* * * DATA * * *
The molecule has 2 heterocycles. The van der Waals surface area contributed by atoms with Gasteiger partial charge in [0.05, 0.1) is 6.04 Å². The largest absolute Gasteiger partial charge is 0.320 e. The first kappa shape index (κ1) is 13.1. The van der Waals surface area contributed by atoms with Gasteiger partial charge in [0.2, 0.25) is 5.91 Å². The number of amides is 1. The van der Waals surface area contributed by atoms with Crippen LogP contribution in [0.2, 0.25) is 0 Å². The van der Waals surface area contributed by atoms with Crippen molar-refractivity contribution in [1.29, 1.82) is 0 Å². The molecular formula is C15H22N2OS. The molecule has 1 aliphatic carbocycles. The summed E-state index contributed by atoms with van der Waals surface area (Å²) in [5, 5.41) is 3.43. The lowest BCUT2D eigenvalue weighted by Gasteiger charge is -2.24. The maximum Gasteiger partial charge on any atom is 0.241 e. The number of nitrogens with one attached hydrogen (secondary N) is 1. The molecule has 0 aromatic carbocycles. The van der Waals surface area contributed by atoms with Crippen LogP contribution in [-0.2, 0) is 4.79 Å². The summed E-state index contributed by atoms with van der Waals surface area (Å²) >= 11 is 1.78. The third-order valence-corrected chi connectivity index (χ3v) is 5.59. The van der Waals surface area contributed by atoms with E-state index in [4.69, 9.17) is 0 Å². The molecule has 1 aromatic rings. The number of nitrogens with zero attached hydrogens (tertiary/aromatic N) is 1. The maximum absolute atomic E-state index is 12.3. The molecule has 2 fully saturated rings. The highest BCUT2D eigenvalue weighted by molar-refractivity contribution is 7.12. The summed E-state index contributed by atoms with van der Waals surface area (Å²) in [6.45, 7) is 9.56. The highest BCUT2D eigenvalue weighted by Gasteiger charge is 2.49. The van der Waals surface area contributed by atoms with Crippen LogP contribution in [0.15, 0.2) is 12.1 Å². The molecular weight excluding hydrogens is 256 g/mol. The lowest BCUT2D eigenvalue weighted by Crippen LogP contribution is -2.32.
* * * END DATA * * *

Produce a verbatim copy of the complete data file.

The molecule has 2 heterocycles. The van der Waals surface area contributed by atoms with Gasteiger partial charge in [0.05, 0.1) is 6.04 Å². The largest absolute Gasteiger partial charge is 0.320 e. The first kappa shape index (κ1) is 13.1. The van der Waals surface area contributed by atoms with Gasteiger partial charge in [0.2, 0.25) is 5.91 Å². The number of amides is 1. The van der Waals surface area contributed by atoms with Crippen LogP contribution in [0.2, 0.25) is 0 Å². The van der Waals surface area contributed by atoms with Crippen molar-refractivity contribution in [1.29, 1.82) is 0 Å². The molecular formula is C15H22N2OS. The molecule has 1 aliphatic carbocycles. The summed E-state index contributed by atoms with van der Waals surface area (Å²) in [5, 5.41) is 3.43. The lowest BCUT2D eigenvalue weighted by Gasteiger charge is -2.24. The maximum Gasteiger partial charge on any atom is 0.241 e. The number of nitrogens with one attached hydrogen (secondary N) is 1. The molecule has 0 aromatic carbocycles. The van der Waals surface area contributed by atoms with Crippen LogP contribution in [-0.2, 0) is 4.79 Å². The summed E-state index contributed by atoms with van der Waals surface area (Å²) >= 11 is 1.78. The third-order valence-corrected chi connectivity index (χ3v) is 5.59. The van der Waals surface area contributed by atoms with E-state index in [4.69, 9.17) is 0 Å². The molecule has 1 aromatic rings. The number of nitrogens with zero attached hydrogens (tertiary/aromatic N) is 1. The maximum absolute atomic E-state index is 12.3. The molecule has 2 fully saturated rings. The highest BCUT2D eigenvalue weighted by molar-refractivity contribution is 7.12. The summed E-state index contributed by atoms with van der Waals surface area (Å²) in [6.45, 7) is 9.56. The highest BCUT2D eigenvalue weighted by Gasteiger charge is 2.49. The van der Waals surface area contributed by atoms with Crippen LogP contribution in [0.15, 0.2) is 12.1 Å². The molecular weight excluding hydrogens is 256 g/mol. The lowest BCUT2D eigenvalue weighted by Crippen LogP contribution is -2.32.